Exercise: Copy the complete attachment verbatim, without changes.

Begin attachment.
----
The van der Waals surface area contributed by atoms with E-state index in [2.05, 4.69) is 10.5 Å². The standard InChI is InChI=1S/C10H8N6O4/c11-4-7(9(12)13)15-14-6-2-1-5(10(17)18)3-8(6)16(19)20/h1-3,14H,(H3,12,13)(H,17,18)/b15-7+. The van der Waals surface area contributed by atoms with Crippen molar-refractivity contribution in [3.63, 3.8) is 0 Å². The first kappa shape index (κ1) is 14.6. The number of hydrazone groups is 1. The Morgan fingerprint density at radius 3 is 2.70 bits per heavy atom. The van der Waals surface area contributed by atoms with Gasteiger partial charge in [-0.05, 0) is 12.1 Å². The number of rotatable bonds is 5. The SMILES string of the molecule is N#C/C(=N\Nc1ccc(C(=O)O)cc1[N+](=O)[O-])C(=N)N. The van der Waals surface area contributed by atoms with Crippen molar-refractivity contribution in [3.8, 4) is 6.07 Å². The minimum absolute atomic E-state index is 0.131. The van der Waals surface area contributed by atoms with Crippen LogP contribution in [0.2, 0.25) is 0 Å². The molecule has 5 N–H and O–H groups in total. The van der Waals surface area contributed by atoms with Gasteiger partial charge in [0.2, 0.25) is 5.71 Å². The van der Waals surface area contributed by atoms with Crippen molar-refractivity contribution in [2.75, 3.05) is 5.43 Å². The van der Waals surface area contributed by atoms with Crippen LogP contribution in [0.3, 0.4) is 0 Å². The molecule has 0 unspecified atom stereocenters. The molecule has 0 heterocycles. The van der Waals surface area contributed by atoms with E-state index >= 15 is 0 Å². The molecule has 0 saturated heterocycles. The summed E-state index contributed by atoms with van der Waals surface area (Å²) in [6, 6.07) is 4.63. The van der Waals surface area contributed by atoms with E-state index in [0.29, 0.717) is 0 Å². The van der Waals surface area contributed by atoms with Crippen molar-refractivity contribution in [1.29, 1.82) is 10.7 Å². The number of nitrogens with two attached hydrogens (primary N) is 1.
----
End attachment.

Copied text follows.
The van der Waals surface area contributed by atoms with E-state index in [2.05, 4.69) is 10.5 Å². The standard InChI is InChI=1S/C10H8N6O4/c11-4-7(9(12)13)15-14-6-2-1-5(10(17)18)3-8(6)16(19)20/h1-3,14H,(H3,12,13)(H,17,18)/b15-7+. The van der Waals surface area contributed by atoms with Crippen molar-refractivity contribution in [3.63, 3.8) is 0 Å². The first kappa shape index (κ1) is 14.6. The number of hydrazone groups is 1. The Morgan fingerprint density at radius 3 is 2.70 bits per heavy atom. The van der Waals surface area contributed by atoms with Gasteiger partial charge in [-0.05, 0) is 12.1 Å². The number of rotatable bonds is 5. The SMILES string of the molecule is N#C/C(=N\Nc1ccc(C(=O)O)cc1[N+](=O)[O-])C(=N)N. The van der Waals surface area contributed by atoms with Crippen molar-refractivity contribution in [3.8, 4) is 6.07 Å². The minimum absolute atomic E-state index is 0.131. The van der Waals surface area contributed by atoms with Crippen LogP contribution in [0.2, 0.25) is 0 Å². The molecule has 5 N–H and O–H groups in total. The van der Waals surface area contributed by atoms with Gasteiger partial charge in [0.2, 0.25) is 5.71 Å². The van der Waals surface area contributed by atoms with Crippen molar-refractivity contribution in [2.75, 3.05) is 5.43 Å². The van der Waals surface area contributed by atoms with Crippen LogP contribution in [0.3, 0.4) is 0 Å². The molecule has 0 unspecified atom stereocenters. The molecule has 0 heterocycles. The van der Waals surface area contributed by atoms with E-state index >= 15 is 0 Å². The molecule has 0 saturated heterocycles. The summed E-state index contributed by atoms with van der Waals surface area (Å²) in [6, 6.07) is 4.63. The van der Waals surface area contributed by atoms with E-state index in [0.29, 0.717) is 0 Å². The van der Waals surface area contributed by atoms with Crippen molar-refractivity contribution in [1.29, 1.82) is 10.7 Å². The number of nitrogens with two attached hydrogens (primary N) is 1.